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Nasdaq thinks globally, buys regionally

Marketplace Staff Oct 2, 2007

TEXT OF STORY

Scott Jagow: Wall Street isn’t the only place stocks are traded in this country. There are regional exchanges too. One of the oldest ones is the Boston Stock Exchange. It started doing business in 1834.

This morning, Nasdaq announced that it’s buying the Boston Exchange. For the Nasdaq, I don’t think this has much to do with nostalgia, though. More now from Amy Scott.


Amy Scott: Nasdaq has had a busy few weeks. Last month, the company bought a portion of a Swedish Stock Exchange, sold a piece of itself to the Dubai Bourse all the while holding onto a stake in the London Stock Exchange.

So now, why Boston?

Analyst Adam Sussman with TABB Group sees the deal as a pre-emptive strike. Nasdaq has been fending off competition from an electronic upstart called BATS. It’s not an official exchange, but wants to become one.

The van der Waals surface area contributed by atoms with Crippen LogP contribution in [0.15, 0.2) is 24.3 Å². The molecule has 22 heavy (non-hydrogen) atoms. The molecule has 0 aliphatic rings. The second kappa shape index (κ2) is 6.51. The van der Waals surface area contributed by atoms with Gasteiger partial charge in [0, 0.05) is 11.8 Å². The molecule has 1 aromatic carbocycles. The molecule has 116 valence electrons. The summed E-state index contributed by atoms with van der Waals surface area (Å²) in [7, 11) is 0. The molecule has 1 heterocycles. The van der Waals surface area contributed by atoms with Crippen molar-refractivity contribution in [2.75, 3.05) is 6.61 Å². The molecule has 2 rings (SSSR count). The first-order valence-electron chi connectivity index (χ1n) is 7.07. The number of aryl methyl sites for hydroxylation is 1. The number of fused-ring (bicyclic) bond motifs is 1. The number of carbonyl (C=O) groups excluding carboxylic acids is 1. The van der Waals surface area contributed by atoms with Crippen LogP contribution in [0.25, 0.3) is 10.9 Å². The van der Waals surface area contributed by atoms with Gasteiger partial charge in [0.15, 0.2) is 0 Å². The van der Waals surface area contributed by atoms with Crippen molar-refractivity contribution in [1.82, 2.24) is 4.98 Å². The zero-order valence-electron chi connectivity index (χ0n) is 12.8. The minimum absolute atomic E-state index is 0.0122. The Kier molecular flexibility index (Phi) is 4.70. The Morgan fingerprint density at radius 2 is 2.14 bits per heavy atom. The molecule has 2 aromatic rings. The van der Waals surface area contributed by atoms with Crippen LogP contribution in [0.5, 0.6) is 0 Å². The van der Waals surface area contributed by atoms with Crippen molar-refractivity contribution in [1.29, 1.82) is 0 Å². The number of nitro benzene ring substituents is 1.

Sussman says one shortcut would be to buy an existing stock exchange, like Boston.

Adam Sussman: By Nasdaq buying the Boston Stock Exchange, they’ve kind of closed the opportunity for BATS or someone like BATS to step in and kind of circumvent the normal exchange registration process.

The deal would also give Nasdaq a clearing license. Clearing is the transfer of securities between buyer and seller. Right now, one major corporation dominates the business.

In New York, I’m Amy Scott for Marketplace.

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